Primer Claims (claims 17-20):
- A primer having 14-50 nucleotides that hybridizes under hybridizing conditions to an M. tuberculosis rpoB [gene] at a site comprising at least one position-specific M. tuberculosis signature nucleotide selected, with reference to FIG. 3 (SEQ ID NO: 1), from the group consisting of [the same 11 nucleotides at the positions disclosed in claim 1].
Method Claims (claims 1-13):
- A method for detecting Mycobacterium tuberculosis in a biological sample suspected of containing M. tuberculosis comprising:
(a) subjecting DNA from the biological sample to polymerase chain reaction using a plurality of primers under reaction conditions sufficient to simplify a portion of a M. tuberculosis rpoB gone to produce an amplification product, wherein the plurality of primers comprises at least one primer that hybridizes under hybridizing conditions to the amplified portion of the gone at a site comprising at least one position-specific M. tuberculosis signature nucleotide selected, with reference to FIG. 3 (SEQ D NO:1), from the group consisting
a G at nucleotide position 2312,
a T at nucleotide position 2313,
an A at nucleotide position 2373,
a G at nucleotide position 2374,
an A at nucleotide position 2378,
a G at nucleotide position 2408,
a T at nucleotide position 2409,
an A at nucleotide position 2426,
a G at nucleotide position 2441,
an A at nucleotide position 2456, and
a T at nucleotide position 2465; and
(b) detecting the presence or absence of an amplification product, wherein the presence of an amplification product is indicative of the presence of M. tuberculosis in the biological sample and wherein the absence of the amplification product is indicative of the absence of M. tuberculosis in the biological sample.
Appeal from Northern District of California Grant of Summary Judgment
Exception Category: Natural Phenomenon
Natural Phenomenon (primer claims 17-20)
The Court cited In re BRCA1 in holding the claimed primers patent-ineligible:
As this court found in BRCA1, “[p]rimers necessarily contain the identical sequence of the [nucleotide] sequence directly opposite to the [DNA] strand to which they are designed to bind. They are structurally identical to the ends of DNA strands found in nature.” 774 F.3d at 760.
Roche Molecular Sys. v. Cepheid, 905 F.3d 1363, 1369 (2018).The court further held:
A DNA structure with a function similar to that found in nature can only be patent eligible as a composition of matter if it has a unique structure, different from anything found in nature. Myriad, 133 S. Ct. at 2116-17. Primers do not have such a different structure and are patent ineligible. Id. at 761 (citation omitted).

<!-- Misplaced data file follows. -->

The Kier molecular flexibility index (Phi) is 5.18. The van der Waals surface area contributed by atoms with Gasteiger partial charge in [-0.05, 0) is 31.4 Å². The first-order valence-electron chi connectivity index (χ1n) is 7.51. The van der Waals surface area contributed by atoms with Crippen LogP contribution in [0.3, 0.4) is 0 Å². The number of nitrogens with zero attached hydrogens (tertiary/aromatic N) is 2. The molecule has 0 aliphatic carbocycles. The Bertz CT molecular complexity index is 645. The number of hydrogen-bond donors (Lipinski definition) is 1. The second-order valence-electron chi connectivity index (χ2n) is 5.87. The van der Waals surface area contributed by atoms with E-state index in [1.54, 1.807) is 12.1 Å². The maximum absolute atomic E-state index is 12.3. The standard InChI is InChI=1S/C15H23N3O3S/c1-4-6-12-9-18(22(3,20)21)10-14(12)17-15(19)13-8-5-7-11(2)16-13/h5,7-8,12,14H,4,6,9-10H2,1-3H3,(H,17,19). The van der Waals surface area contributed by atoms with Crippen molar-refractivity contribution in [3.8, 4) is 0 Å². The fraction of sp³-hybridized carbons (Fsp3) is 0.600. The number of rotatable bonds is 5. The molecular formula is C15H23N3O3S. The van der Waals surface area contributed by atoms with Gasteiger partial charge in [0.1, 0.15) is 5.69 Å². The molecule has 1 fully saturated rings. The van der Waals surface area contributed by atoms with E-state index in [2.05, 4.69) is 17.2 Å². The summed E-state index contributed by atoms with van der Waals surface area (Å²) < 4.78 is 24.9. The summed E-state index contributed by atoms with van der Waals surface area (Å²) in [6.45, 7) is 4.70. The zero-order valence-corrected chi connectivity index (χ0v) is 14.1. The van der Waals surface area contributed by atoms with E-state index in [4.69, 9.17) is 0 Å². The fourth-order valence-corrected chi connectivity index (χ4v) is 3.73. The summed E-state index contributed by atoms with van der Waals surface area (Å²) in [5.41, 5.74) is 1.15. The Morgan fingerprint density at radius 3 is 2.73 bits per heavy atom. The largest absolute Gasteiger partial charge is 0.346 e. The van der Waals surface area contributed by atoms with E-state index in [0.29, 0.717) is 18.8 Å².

[…] the subject matter eligibility inquiry of primer claims hinges on comparing a claimed primer to its corresponding DNA segment on the chromosome—not the whole chromosome. 774 F.3d at 760-61 (emphasizing the appropriate comparison being between the primers and “the relevant portion of the naturally occurring sequence” (emphasis added)).
905 F.3d at 1370. Therefore, “at Alice/ Mayo step one, we find that the asserted primers are indistinguishable from naturally occurring DNA and that the primer claims are directed to a natural phenomenon.” Id.
With respect to Alice/ Mayo step two [arguments made by Roche]:
[a] primer that is otherwise patent-ineligible does not gain subject matter eligibility simply because it can selectively hybridize to a certain position of naturally occurring DNA, because a primer having an identical nucleotide sequence to naturally occurring DNA without further chemical modification is a natural phenomenon. See BRCA1, 774 F.3d at 760. Here, the primers before us have no further chemical modification.
Naturally Occurring Phenomenon (method claims 1-13)
The Court, analyzing for Alice/Mayo step one, found that the method of
Claim 1 establishes that the method claims are directed to a relationship between the eleven naturally occurring position-specific signature nucleotides and the presence of MTB in a sample. In other words, the method claims assert that if an investigator detects a signature nucleotide from a sample, she knows the sample contains MTB. This relationship between the signature nucleotides and MTB is a phenomenon that exists in nature apart from any human action, meaning the method claims are directed to a natural phenomenon, which itself is ineligible for patenting.
Roche Molecular Sys. v. Cepheid, 905 F.3d 1363, 1371 (2018). With respect to Alice/Mayo step two, the Court found that neither the amplification step nor the detection step of Claim 1 transforms the claim into patent-eligible subject matter:
The district court found, and Roche does not challenge, that the background techniques of PCR amplification and detection were routine when the patent application was filed in 1994.
The detecting step of claim 1 is similarly devoid of an inventive concept because it involves a simple mental determination of the presence of MTB based on the presence or absence of a PCR amplification product.
905 F.3d 1363, 1372 (2018) (citations omitted). Further, the Court distinguished from CellzDirect:
Unlike the method claims of the ʼ723 patent, the invention in CellzDirect went beyond applying a known laboratory technique to a newly discovered natural phenomenon, and instead created an entirely new laboratory technique that “is not simply an observation or detection” based on the natural phenomenon. Id. (emphasis added). In contrast, the ʼ723 patent claims a method of detection based on a natural phenomenon and employs only conventional, well-known laboratory techniques, which are the opposite of those at issue in CellzDirect.
Id. at 1373.